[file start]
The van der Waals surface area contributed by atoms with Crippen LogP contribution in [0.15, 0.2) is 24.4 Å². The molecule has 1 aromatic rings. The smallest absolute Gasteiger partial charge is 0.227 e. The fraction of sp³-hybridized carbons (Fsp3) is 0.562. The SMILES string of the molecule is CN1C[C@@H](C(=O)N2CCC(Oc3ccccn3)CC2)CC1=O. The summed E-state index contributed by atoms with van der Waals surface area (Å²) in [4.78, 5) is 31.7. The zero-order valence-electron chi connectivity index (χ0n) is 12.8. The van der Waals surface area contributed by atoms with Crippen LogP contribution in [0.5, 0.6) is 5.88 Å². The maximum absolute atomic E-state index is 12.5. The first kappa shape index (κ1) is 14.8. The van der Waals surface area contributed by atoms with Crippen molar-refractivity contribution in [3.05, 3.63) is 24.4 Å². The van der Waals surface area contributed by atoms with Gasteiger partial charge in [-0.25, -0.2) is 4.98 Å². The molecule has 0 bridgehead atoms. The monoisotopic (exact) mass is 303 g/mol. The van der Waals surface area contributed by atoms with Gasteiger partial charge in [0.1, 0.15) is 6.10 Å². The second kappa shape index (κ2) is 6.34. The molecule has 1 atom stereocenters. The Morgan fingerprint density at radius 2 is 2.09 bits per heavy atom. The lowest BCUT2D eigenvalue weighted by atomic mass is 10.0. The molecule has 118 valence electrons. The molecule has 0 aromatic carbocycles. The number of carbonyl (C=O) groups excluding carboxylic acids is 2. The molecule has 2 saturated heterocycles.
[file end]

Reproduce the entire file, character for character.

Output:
The van der Waals surface area contributed by atoms with Crippen LogP contribution in [0.15, 0.2) is 24.4 Å². The molecule has 1 aromatic rings. The smallest absolute Gasteiger partial charge is 0.227 e. The fraction of sp³-hybridized carbons (Fsp3) is 0.562. The SMILES string of the molecule is CN1C[C@@H](C(=O)N2CCC(Oc3ccccn3)CC2)CC1=O. The summed E-state index contributed by atoms with van der Waals surface area (Å²) in [4.78, 5) is 31.7. The zero-order valence-electron chi connectivity index (χ0n) is 12.8. The van der Waals surface area contributed by atoms with Crippen LogP contribution in [0.5, 0.6) is 5.88 Å². The maximum absolute atomic E-state index is 12.5. The first kappa shape index (κ1) is 14.8. The van der Waals surface area contributed by atoms with Crippen molar-refractivity contribution in [3.05, 3.63) is 24.4 Å². The van der Waals surface area contributed by atoms with Gasteiger partial charge in [-0.25, -0.2) is 4.98 Å². The molecule has 0 bridgehead atoms. The monoisotopic (exact) mass is 303 g/mol. The van der Waals surface area contributed by atoms with Gasteiger partial charge in [0.1, 0.15) is 6.10 Å². The second kappa shape index (κ2) is 6.34. The molecule has 1 atom stereocenters. The Morgan fingerprint density at radius 2 is 2.09 bits per heavy atom. The lowest BCUT2D eigenvalue weighted by atomic mass is 10.0. The molecule has 118 valence electrons. The molecule has 0 aromatic carbocycles. The number of carbonyl (C=O) groups excluding carboxylic acids is 2. The molecule has 2 saturated heterocycles.